Christine Feehan writes four series that I love. The Sisters of the Heart series is definitely my favourite of those. I was super excited for the release of Earth Bound, book four in a series of six. Feehan writes books in such a way as they can be read as stand-a-lones, but you definitely get more out of them by reading in order.
After escaping from a cult, Lexi found refuge with her sisters on the farm that more than sustained her body—it nurtured her soul as well. But she never forgot the terror she left behind or the always present fear that the cult would find her again, and claim her. Then her nightmare came true.
Lexi was discovered and threatened—only to be suddenly saved by a stranger. He is Gavriil Prakenskii, and he’s awestruck by the woman he’s rescued. She is destined for him. He can feel it in his soul. But how can Lexi find happiness with a man steeped in secrets and shadows, one intimately acquainted with violence, and whose very love could be the death of them?
— — —
Earth Bound finally had one of the key moments that I have been waiting for since this series began! Hallelujah!
The brothers have finally started interacting! I wish we had seen even more between Stefan, Gavriil, Levi and Max, but you take what you can get. This was more interaction than we have gotten in the past, and finally, Ilya made his reappearance into the series! We haven’t seen him since Hidden Currents in the Drake series so I was beyond thankful that he is back.
One thing that sort of bothered me during my read.
It seemed a little weird to me that Gavriil was depicted as this guy who was scary and deadly, even to his brothers. They mentioned that even though Gavriil is still recovering from injuries through the whole book, he could kill them with his pinky finger without breaking a sweat. If you know the series, you know that these guys are all superbad A’s who were raised since childhood in a secret Russian government institution to become assassins. They’re pretty deadly. And Ilya got caught in his house, on his home turf, by his older brother. I don’t really buy that.
The author’s position was that all the brothers were taken from their family and put into the school at the same time. Ilya, being the youngest, was a toddler at the time and Gavriil, the second oldest of seven children, was about 12. So Gavriil may have been operating in the real-world environment for longer but Ilya was literally raised in it from his earliest memories and he is in his late 20s or early 30s now, so he also has a lot of real world experience. It makes it seem really weird to me that Gavriil and the oldest would be so much more dangerous. To me, the brothers should be about equal in skills and the youngest the most ruthless, since he doesn’t have happy childhood memories to ground himself with and understand everyday life.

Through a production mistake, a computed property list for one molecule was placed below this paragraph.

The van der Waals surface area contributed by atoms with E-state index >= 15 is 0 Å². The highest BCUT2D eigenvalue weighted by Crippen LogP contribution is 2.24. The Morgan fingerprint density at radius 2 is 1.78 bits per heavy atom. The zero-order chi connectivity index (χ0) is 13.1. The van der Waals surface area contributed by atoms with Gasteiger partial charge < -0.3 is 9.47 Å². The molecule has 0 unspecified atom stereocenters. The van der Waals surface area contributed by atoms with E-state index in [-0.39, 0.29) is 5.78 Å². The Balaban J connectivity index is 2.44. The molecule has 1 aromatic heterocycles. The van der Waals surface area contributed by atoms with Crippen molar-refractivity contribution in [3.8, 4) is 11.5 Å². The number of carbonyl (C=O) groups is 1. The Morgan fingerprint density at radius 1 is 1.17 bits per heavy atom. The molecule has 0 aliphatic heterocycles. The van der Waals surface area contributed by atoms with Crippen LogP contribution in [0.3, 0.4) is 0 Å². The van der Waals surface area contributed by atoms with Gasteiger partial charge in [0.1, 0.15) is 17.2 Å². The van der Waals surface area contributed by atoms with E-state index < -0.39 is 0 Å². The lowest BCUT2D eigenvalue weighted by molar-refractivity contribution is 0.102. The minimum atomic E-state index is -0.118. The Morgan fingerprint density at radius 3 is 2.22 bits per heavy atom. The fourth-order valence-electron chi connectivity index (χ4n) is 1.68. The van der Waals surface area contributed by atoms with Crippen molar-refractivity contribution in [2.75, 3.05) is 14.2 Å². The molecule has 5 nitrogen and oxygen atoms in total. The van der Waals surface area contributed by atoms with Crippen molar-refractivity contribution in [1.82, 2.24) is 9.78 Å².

Despite my tangent, I really did like the book and the increased interaction between the brothers though! It was nice to also see the characters interacting with the kids from Air Bound. I really liked that this book took place pretty much entirely in Sea Haven. Air Bound did not and it felt like that book existed in a bit of a bubble.
I like the romantic story between Gavriil and Lexi. They are such a good team and the author takes enough time for both characters to develop a friendship together before throwing them into the bedroom, which is important given Lexi’s past.
I debated quite a bit between giving Earth Bound four or five stars. I ended up giving it five, because my problem with the book wasn’t really with the plot or characters, so much as the writer and editor. Unfortunately, I’ve noticed an alarming trend the last year or two of these professionals making stupid, stupid mistakes, in series especially.
In a scene with a lot of characters, they’ll refer to “Jones” and his uncle when they actually mean “Kyle” and his uncle because Jones doesn’t have an uncle, he’s there with this brother-in-law. Or another time when a house magically gained two bedrooms, because the author either forgot they’d already mentioned the number or forgot the number.
This stuff makes me sooooo mad. It is a huge pet peeve of mine. If I am the reader and I catch it on my first read, than you should absolutely know your story and characters well enough to not make these mistakes. Clearly, the author/editor and whoever else is relevant is not carefully re-reading the book before submitting it for publication, and that is your job.
So in the end of Earth Bound, they are taking about the new baby who was born in the previous book in the series and multiple times use the words “daughter”, “she”, etc. Well, last book it was “son”, “he”. This isn’t a simple typo where the letter s was accidentally added to “he”, someone forgot the gender of this new child. And because it was the very end of the book, it soured my opinion of the story which really had been great up until then.
I went and checked out the author’s website and a lot of other readers also noticed this mistake. Ms. Feehan clarified that yes the child is male, and it was a mistake that she didn’t catch in Earth Bound. Mistakes happen, so I am still giving this book the five stars. But this author had another huge mistake of a similar nature in another recently released book and so have multiple other authors I’ve read recently, both indie published and traditionally published.
Can we just have a more professional calibre in the publishing world please?!!! But maybe that is another post.
Postscript: The next book in the series is called Fire Bound and will be released in 2016. It is the second to last book for this series and I just heard that both Casimir and Viktor Prakenskii will show up in it. I find that very reinvigorating 🙂
* * * * *